Major changes to the Highway Code were introduced onto UK roads from Saturday 29th January 2022, which aim to protect the most vulnerable road users and put more emphasis on the responsibilities of those road users most likely to pose a threat or cause an accident on the road.
Some of the changes are being classed as ‘clarifications’ of existing rules, particularly with regards how cyclists should use the road, but the major changes are a reaction to accident statistics released by the Department for Transport (DfT), which show clearly that pedestrians and cyclists are the most likely road users to be killed or seriously injured on UK roads.
What are the new Highway Code rules?
Three major new rules (H1, H2 and H3) have been introduced from the end of January:
H1: A hierarchy of road users
This has been created so that those users who carry the biggest potential to cause harm – such as drivers of large heavy goods vehicles (HGVs), trucks or vans – are given more responsibility to reduce their threat on the road. Pedestrians, and in particular children, elderly adults and the disabled, have been identified as “the most likely to be injured in the event of a collision”, and therefore the new laws state that drivers must take more care to watch out for pedestrians as well as cyclists and horse riders.
Indeed, pedestrians sit at the top of the new hierarchy, followed by cyclists, horse riders, motorcyclists, cars, vans and large passenger vehicles or HGVs. The DfT plan to release widespread messaging to promote this new law, using the existing Think! campaign to raise awareness.
H2: Priorities for pedestrians
In another major change, pedestrians now have priority when waiting to cross a road at a junction. Previously vehicles had the right of way at a junction, but now drivers and motorcyclists must give way to any pedestrians in the act of or waiting to cross the road at a junction. Cyclists must also give way to pedestrians who are crossing or waiting on a shared cycle lane.
H3: Priorities for cyclists
As a recognised road user group near the top of the new hierarchy, cyclists have been given new priorities when using the road. Most importantly, cyclists must be given priority by drivers in certain situations, such as on a roundabout and at junctions, when changing lanes and in slow-moving traffic.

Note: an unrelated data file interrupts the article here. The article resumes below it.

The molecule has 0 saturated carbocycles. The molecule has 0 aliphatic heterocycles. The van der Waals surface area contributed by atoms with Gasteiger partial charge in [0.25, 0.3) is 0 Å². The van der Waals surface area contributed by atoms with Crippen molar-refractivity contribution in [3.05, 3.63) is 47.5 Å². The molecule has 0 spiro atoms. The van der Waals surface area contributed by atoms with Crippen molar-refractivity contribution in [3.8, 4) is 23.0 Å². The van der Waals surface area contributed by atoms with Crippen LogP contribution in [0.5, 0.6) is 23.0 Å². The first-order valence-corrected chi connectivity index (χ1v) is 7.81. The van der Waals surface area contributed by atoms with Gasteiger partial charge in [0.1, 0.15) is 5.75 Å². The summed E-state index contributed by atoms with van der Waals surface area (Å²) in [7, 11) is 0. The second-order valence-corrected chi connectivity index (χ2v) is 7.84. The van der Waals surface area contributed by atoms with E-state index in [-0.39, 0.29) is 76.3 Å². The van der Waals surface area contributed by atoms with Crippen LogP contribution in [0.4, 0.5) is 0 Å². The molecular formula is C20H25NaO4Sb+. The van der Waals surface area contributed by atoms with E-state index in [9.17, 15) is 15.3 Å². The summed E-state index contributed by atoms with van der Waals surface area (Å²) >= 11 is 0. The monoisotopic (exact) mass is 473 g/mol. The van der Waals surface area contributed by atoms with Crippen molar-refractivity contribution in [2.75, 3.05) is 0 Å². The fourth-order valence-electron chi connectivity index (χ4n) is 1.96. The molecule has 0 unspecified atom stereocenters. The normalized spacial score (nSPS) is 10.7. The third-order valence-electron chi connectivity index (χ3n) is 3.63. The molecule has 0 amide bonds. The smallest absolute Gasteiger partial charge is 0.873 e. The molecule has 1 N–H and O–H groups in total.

Clarifying Highway Code rules for cyclists
In addition to the three major law changes, there are some key amendments introduced also, chiefly to improve cyclist and pedestrian safety, such as:
- Guidance for drivers to leave a minimum of 1.5 metres room when overtaking a cyclist
- Guidance for drivers to use the ‘Dutch Reach Technique’ when opening a car door, ie. using the arm opposite to the one closest to the door, which necessitates turning the body to look over your shoulder and see a potential cyclist or pedestrian approaching.
Cyclists have also been reminded of key Highway Code rules in the changes, with specific clarification made regarding:
- When cyclists should cycle in the middle of a road (only on quiet roads, in slow-moving traffic and when approaching a junction) and when they should be at least 0.5 metres away from the kerb (when on a busy road or traffic is moving faster than they are).
- How cyclists should be considerate to other road users when cycling in groups.
- How much distance cyclists should leave when passing parked vehicles and how much distance vehicle drivers should leave when overtaking cyclists.
The new Highway Code rules came into force from January 29th and if you require any assistance in understanding or interpreting the new rules, or if you have been involved in a road traffic accident and need to understand how the new rules could affect you, contact Ison Harrison’s personal injury team today and we can help to clarify your situation and advise on how to resolve it.